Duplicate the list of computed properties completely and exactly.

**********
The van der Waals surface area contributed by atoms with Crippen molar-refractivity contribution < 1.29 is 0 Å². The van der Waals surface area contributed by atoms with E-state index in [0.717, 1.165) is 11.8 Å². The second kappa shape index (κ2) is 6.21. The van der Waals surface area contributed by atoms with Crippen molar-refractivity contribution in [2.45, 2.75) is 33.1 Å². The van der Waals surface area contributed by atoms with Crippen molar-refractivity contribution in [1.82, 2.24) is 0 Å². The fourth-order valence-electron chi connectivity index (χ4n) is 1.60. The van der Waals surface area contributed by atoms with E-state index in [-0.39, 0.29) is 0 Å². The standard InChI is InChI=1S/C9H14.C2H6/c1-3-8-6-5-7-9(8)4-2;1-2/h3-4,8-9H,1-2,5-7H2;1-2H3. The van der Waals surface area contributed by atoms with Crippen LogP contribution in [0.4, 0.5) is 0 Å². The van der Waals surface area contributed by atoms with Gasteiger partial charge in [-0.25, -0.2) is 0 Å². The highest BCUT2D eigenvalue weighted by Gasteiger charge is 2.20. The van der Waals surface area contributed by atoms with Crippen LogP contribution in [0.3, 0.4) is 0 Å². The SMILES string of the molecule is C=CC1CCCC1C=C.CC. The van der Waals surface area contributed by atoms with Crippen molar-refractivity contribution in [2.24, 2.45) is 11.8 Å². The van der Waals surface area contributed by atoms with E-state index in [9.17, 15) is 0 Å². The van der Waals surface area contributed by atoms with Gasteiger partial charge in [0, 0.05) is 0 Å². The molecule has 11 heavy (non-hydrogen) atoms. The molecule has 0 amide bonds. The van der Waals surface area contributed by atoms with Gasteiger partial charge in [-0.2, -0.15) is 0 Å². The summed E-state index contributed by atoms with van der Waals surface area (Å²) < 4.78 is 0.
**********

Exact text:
The van der Waals surface area contributed by atoms with Crippen molar-refractivity contribution < 1.29 is 0 Å². The van der Waals surface area contributed by atoms with E-state index in [0.717, 1.165) is 11.8 Å². The second kappa shape index (κ2) is 6.21. The van der Waals surface area contributed by atoms with Crippen molar-refractivity contribution in [2.45, 2.75) is 33.1 Å². The van der Waals surface area contributed by atoms with Crippen molar-refractivity contribution in [1.82, 2.24) is 0 Å². The fourth-order valence-electron chi connectivity index (χ4n) is 1.60. The van der Waals surface area contributed by atoms with E-state index in [-0.39, 0.29) is 0 Å². The standard InChI is InChI=1S/C9H14.C2H6/c1-3-8-6-5-7-9(8)4-2;1-2/h3-4,8-9H,1-2,5-7H2;1-2H3. The van der Waals surface area contributed by atoms with Crippen LogP contribution in [0.4, 0.5) is 0 Å². The van der Waals surface area contributed by atoms with Gasteiger partial charge in [-0.25, -0.2) is 0 Å². The highest BCUT2D eigenvalue weighted by Gasteiger charge is 2.20. The van der Waals surface area contributed by atoms with Crippen LogP contribution in [0.3, 0.4) is 0 Å². The SMILES string of the molecule is C=CC1CCCC1C=C.CC. The van der Waals surface area contributed by atoms with Crippen molar-refractivity contribution in [2.24, 2.45) is 11.8 Å². The van der Waals surface area contributed by atoms with E-state index in [9.17, 15) is 0 Å². The van der Waals surface area contributed by atoms with Gasteiger partial charge in [0, 0.05) is 0 Å². The molecule has 11 heavy (non-hydrogen) atoms. The molecule has 0 amide bonds. The van der Waals surface area contributed by atoms with Gasteiger partial charge in [-0.2, -0.15) is 0 Å². The summed E-state index contributed by atoms with van der Waals surface area (Å²) < 4.78 is 0.